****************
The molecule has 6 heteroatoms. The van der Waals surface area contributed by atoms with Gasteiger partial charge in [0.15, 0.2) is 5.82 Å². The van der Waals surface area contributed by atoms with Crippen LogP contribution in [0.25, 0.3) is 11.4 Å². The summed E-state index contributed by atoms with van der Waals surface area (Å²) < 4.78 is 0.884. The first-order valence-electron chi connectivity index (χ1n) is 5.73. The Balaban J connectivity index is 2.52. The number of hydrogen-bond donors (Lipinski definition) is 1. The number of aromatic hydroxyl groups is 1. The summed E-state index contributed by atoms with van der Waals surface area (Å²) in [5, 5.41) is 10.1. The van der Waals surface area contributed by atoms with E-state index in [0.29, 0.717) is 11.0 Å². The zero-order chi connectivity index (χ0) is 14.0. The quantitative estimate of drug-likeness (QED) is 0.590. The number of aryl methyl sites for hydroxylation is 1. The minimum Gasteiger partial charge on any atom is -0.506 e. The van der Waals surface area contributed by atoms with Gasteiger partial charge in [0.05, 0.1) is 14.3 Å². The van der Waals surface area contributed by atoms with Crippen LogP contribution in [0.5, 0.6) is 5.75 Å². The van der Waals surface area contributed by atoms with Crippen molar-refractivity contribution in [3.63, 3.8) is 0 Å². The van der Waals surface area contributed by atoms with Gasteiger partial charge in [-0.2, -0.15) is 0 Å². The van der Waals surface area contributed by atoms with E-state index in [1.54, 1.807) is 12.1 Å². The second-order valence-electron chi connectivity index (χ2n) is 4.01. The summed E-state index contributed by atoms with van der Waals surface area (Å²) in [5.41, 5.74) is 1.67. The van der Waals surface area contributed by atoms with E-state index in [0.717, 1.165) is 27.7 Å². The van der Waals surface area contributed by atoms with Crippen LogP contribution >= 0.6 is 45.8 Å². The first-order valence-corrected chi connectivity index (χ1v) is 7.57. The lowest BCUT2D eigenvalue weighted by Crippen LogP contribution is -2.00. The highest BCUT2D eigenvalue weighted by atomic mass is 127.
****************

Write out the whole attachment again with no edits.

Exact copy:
The molecule has 6 heteroatoms. The van der Waals surface area contributed by atoms with Gasteiger partial charge in [0.15, 0.2) is 5.82 Å². The van der Waals surface area contributed by atoms with Crippen LogP contribution in [0.25, 0.3) is 11.4 Å². The summed E-state index contributed by atoms with van der Waals surface area (Å²) < 4.78 is 0.884. The first-order valence-electron chi connectivity index (χ1n) is 5.73. The Balaban J connectivity index is 2.52. The number of hydrogen-bond donors (Lipinski definition) is 1. The number of aromatic hydroxyl groups is 1. The summed E-state index contributed by atoms with van der Waals surface area (Å²) in [5, 5.41) is 10.1. The van der Waals surface area contributed by atoms with E-state index in [0.29, 0.717) is 11.0 Å². The zero-order chi connectivity index (χ0) is 14.0. The quantitative estimate of drug-likeness (QED) is 0.590. The number of aryl methyl sites for hydroxylation is 1. The minimum Gasteiger partial charge on any atom is -0.506 e. The van der Waals surface area contributed by atoms with Gasteiger partial charge in [0.05, 0.1) is 14.3 Å². The van der Waals surface area contributed by atoms with Crippen LogP contribution in [0.5, 0.6) is 5.75 Å². The van der Waals surface area contributed by atoms with Crippen molar-refractivity contribution in [3.63, 3.8) is 0 Å². The van der Waals surface area contributed by atoms with Gasteiger partial charge in [-0.2, -0.15) is 0 Å². The van der Waals surface area contributed by atoms with E-state index in [1.54, 1.807) is 12.1 Å². The second-order valence-electron chi connectivity index (χ2n) is 4.01. The summed E-state index contributed by atoms with van der Waals surface area (Å²) in [5.41, 5.74) is 1.67. The van der Waals surface area contributed by atoms with E-state index in [0.717, 1.165) is 27.7 Å². The van der Waals surface area contributed by atoms with Crippen LogP contribution >= 0.6 is 45.8 Å². The first-order valence-corrected chi connectivity index (χ1v) is 7.57. The lowest BCUT2D eigenvalue weighted by Crippen LogP contribution is -2.00. The highest BCUT2D eigenvalue weighted by atomic mass is 127.